There have been a few comparisons recently between how easy a marathon is compared to the menopause, and for a few good reasons!
Even if you are not a runner everyone knows marathons are a challenging endurance event. Marathons are deemed physical endurance based be length of time you are running. However they are also challenging from the point of you that you are trying to set up conditions within your control so you can perform to your best ability and get a ‘personal best’ or ‘pb’ result. Whether it’s your first race or your fiftieth you will always want to do your best.
The impact on lifestyle can feel like endurance. Training for a marathon can take up to 4 month. Finding time in your busy life so you can follow your race training plan and run several times every week for hours is quite a commitment.
The mindset between marathons and menopause is an interesting one. The menopause is also a physical endurance challenge. The menopause lasts for years and undergoes a physical transformation as well
You choose to run a marathon and also choose when to run it! Every woman knows about the menopause but it’s always a surprise when it happens. This is usually an inconvenient time and when we are clearly way too young for it!
Choice makes such a difference to attitude and acceptance. When training for a marathon you nurture your body through the experience by how you live your life. Priorities are sleep well, eat well, resting when required, massages and stretch sessions when you need it.
Women often punish their bodies for getting older and push them. Forgetting their bodies are doing an incredible amount of work coping with changes the menopause can bring. They are frequently running on empty because of this and wonder why they are tired all the time.
Accepting you are menopausal starts to bring nurturing and self care back up the top to list. We often need to make changes in our life and get rid of the old to make way for the new.
No one is running the same race as you
We are as unique on the inside as we are on the outside. Which means when our bodies change through the peri-menopause which is the years leading up to the menopause, symptoms can vary significantly from one women to the next. Doctors and health care providers can provide support and alternative herbal solutions so speak to them early on and find out what is available that works with your medical history and medication you are already taking.
Lowering estrogen levels can make you more sensitive to both stress and sugar. So you may need to be more mindful of what you are eating and adjust to support the changes your body is going through. Simple lifestyle changes can make a huge difference to stress levels . You may need more sleep than you used to. Fluctuating energy levels may impact how you exercise. Switching to restorative exercise such as Hatha Yoga or leisurely walking might suit you better.
You wouldn’t take it personally if a friend recommended a book and you couldn’t get into it and didn’t get further that chapter 2. So don’t take it personally if something works a friend and not you. It’s not a failure. We are all unique and therefore one size does not fit all.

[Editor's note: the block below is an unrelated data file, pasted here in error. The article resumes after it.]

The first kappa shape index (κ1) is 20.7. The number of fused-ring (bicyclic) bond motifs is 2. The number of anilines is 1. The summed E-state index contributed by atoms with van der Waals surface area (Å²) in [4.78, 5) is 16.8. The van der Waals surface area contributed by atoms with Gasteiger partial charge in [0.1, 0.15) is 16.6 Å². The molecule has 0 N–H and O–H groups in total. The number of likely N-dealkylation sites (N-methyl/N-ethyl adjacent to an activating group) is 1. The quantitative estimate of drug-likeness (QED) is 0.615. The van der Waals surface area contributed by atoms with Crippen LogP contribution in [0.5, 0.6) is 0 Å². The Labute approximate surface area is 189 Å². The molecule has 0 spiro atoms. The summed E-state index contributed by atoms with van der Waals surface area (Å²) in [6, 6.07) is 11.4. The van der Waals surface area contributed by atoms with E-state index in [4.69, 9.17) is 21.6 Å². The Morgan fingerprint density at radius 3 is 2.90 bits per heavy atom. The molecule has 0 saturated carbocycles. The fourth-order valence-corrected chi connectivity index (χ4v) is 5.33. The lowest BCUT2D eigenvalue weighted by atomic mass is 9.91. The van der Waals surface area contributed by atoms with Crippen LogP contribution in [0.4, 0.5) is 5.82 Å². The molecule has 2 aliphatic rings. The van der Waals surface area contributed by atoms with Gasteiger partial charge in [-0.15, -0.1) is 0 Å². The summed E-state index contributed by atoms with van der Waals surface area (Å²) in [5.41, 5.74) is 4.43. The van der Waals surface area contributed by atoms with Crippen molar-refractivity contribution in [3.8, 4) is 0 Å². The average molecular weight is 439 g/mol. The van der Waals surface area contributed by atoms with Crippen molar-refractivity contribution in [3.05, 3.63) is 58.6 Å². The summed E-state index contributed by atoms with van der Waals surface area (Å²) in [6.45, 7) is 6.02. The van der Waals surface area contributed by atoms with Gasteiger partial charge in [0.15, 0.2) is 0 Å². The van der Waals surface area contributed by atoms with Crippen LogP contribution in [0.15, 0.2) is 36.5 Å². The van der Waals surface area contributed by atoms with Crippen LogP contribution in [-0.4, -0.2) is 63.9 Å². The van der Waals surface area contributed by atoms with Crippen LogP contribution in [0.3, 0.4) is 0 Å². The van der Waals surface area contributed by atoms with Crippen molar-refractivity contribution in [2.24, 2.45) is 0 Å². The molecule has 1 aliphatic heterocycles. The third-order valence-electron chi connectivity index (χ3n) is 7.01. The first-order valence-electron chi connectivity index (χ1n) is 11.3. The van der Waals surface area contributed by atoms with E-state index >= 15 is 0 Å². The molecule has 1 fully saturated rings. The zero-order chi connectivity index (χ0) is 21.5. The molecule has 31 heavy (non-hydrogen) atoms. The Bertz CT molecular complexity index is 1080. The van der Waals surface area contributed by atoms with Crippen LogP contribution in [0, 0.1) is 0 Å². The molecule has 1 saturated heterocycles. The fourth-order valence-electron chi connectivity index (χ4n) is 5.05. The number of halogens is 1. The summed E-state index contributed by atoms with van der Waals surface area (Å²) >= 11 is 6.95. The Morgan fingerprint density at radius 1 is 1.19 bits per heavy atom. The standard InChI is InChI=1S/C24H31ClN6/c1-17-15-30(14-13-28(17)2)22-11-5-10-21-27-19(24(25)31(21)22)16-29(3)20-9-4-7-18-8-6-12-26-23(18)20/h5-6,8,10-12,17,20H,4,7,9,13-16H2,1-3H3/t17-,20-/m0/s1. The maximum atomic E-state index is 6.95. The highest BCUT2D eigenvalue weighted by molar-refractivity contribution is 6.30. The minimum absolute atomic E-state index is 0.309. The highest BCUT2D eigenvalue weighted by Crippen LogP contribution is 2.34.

It can be overwhelming and stressful not knowing where the end is. Would it change your perspective on your wellbeing if you knew how long your menopause would last? It shouldn’t really make any difference if you are reactive and in-tune to your body on a day to day basis. Problems occur when you don’t operate this way. If you went over your ankle would you still run on it because your training plan said so or would you give it time to heal? Hopefully the later and the same approach works well with menopause. If your body is telling you it is stressed by something, resting and figuring out what it is and how to adapt it is the best approach
People and by people I mean complete strangers will cheer you from the side lines and keep you motivated when you are running a marathon. When you are in training people of all ages and interests will enquire about how you are getting on and sympathise with blisters and tight hamstrings.
The Menopause can be a profoundly personal time. If you are showing any physical symptoms you may not want to discuss them around the water cooler with your colleagues! Instead of Sports Massage you may have regular acupuncture sessions to help with hot flushes, or perhaps aromatherapy massages to help you relax. Creating a support network becomes important so you don’t feel like you are doing this all on your own
Finish line is a non event rather than big hugs all round
Post-menopause is defined as over a year with no periods. So it’s rather anticlimactic compared to than crossing a finish line. Many people have a post race celebrations however no one has a post menopause party! I’m sure both have sense of accomplishment and relief it’s over.
The menopause is quite wishy washy and it’s one of these events that you don’t know it’s over until it’s over. If you have ever been to a concert they usually have encores at the end. It’s not until the lights come on you know it’s time to go.
There can be a lot of encores during the menopause and waiting for the lights to come on at the end just signals the start of the next journey! What adventures are next?
As with any life events it’s worth planning an acknowledgement of the change whether that is a new haircut. Change of exercise plan. Spa day treat, whatever works for you! You deserve a medal anyway!
Samantha Valand is the founder of Wise Women Wellbeing Academy.
A comprehensive hub of resources on hormone balancing, healthy eating and exercising in your menopausal years and beyond.